The judge allowed the parties to submit additional medical evidence on the grounds of complexity. (Dec. 2.) Among the Harvard Vanguard Medical Associates medical records submitted by the employee were the office notes of Dr. David Meenan, her treating osteopath, and the August 17, 2007 report of Dr. Raymond Pertusi, a rheumatologist. (Employee Ex. 3.) The employee also submitted Dr. Meenan's January 25, 2008 report. (Employee Ex. 2.) The self-insurer submitted the April 3, 2007 report of Dr. Steven Sewall. (Self-ins. Ex. 1.)

In his decision, the judge adopted Dr. Meenan's opinion and concluded the employee's "disabling pain and resulting incapacity from work were sufficiently related" to her work injury "for a period of time." (Dec. 6-7.) However, the judge terminated the employee's entitlement to weekly incapacity benefits as of August 17, 2007, the date of Dr. Pertusi's examination of the employee. (Dec. 7.) The judge found:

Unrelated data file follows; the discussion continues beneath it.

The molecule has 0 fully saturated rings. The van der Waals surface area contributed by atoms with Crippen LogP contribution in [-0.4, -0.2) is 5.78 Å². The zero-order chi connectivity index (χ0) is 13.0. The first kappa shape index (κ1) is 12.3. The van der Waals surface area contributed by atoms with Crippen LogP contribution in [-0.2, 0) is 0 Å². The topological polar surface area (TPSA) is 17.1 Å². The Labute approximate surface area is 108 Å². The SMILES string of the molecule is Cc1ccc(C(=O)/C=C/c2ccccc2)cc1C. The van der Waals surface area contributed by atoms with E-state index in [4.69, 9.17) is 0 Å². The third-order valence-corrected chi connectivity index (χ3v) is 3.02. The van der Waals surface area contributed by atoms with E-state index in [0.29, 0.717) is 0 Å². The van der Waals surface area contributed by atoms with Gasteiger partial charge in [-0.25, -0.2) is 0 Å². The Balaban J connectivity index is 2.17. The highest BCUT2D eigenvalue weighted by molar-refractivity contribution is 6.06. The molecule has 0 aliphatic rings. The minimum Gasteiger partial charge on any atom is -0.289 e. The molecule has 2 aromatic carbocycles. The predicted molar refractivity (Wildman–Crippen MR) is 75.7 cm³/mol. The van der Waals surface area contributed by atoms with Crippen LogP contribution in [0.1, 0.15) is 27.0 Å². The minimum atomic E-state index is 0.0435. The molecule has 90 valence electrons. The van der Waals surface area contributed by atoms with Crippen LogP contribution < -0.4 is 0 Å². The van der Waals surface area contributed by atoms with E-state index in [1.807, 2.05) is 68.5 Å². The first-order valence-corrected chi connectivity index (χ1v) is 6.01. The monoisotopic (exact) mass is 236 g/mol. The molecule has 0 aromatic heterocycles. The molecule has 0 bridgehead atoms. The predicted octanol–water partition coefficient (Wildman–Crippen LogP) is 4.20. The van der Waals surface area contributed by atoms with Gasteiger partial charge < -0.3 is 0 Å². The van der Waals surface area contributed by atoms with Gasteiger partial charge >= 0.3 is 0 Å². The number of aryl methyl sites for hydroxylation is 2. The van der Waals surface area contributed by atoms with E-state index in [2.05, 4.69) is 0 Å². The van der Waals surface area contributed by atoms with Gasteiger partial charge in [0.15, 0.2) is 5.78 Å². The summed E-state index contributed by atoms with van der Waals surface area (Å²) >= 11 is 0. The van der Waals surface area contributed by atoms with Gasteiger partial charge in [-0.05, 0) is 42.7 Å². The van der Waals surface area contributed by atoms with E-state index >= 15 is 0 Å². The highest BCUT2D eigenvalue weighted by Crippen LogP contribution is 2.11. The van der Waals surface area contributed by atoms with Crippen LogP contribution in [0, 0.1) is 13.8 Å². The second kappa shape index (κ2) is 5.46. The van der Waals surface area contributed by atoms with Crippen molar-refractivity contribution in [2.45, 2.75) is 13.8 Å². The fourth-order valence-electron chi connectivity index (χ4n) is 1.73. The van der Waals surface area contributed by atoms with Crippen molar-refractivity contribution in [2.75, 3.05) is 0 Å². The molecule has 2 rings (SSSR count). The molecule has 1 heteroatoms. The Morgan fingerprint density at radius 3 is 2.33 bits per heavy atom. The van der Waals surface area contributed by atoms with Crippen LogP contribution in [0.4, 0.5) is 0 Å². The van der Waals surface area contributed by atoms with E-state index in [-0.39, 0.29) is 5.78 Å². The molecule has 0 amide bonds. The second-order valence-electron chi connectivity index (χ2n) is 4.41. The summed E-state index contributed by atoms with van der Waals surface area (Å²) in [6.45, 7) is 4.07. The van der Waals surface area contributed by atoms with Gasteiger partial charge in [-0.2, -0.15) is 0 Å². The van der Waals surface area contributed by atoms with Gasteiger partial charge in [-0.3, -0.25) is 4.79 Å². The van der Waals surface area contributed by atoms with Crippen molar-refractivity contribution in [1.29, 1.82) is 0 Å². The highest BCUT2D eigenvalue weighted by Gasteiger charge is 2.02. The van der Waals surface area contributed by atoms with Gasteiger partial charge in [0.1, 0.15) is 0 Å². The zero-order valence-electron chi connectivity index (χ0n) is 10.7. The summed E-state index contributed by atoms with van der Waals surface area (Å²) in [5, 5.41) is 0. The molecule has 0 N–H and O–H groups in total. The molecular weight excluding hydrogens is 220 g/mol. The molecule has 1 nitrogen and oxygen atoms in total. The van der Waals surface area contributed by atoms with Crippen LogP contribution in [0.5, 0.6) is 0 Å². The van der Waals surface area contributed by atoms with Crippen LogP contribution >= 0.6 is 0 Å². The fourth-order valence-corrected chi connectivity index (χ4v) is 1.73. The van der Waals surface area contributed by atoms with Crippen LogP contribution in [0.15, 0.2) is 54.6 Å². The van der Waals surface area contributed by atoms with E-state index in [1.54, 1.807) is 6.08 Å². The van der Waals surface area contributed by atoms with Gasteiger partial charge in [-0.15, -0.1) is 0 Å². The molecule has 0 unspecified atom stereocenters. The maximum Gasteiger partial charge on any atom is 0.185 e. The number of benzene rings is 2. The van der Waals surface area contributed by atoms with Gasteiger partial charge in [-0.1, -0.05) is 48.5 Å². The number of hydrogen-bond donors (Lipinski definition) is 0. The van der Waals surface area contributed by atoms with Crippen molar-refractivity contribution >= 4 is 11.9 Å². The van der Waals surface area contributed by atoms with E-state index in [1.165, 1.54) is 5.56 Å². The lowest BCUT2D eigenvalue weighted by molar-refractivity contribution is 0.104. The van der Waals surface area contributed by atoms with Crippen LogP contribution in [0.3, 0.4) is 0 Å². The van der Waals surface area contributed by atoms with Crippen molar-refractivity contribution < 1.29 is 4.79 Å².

As of August 17, 2007, I adopt the opinion of Dr. Pertusi that the employee's "main pain generator" was fibromyalgia. With Dr. Pertusi, having concluded that the diagnosis of rheumatoid arthritis was incorrect despite its having been the operative diagnosis for a number of years and that she actually had fibromyalgia, I find that the fibromyalgia was the pre-existing condition that had troubled the employee for those many years. With the fibromyalgia becoming the "main pain generator" and the back injury at work something that Dr. Pertusi did not even see [sic] important enough to mention, I find that the injury at work had ceased to be a major cause of [the employee's] disability and need for treatment.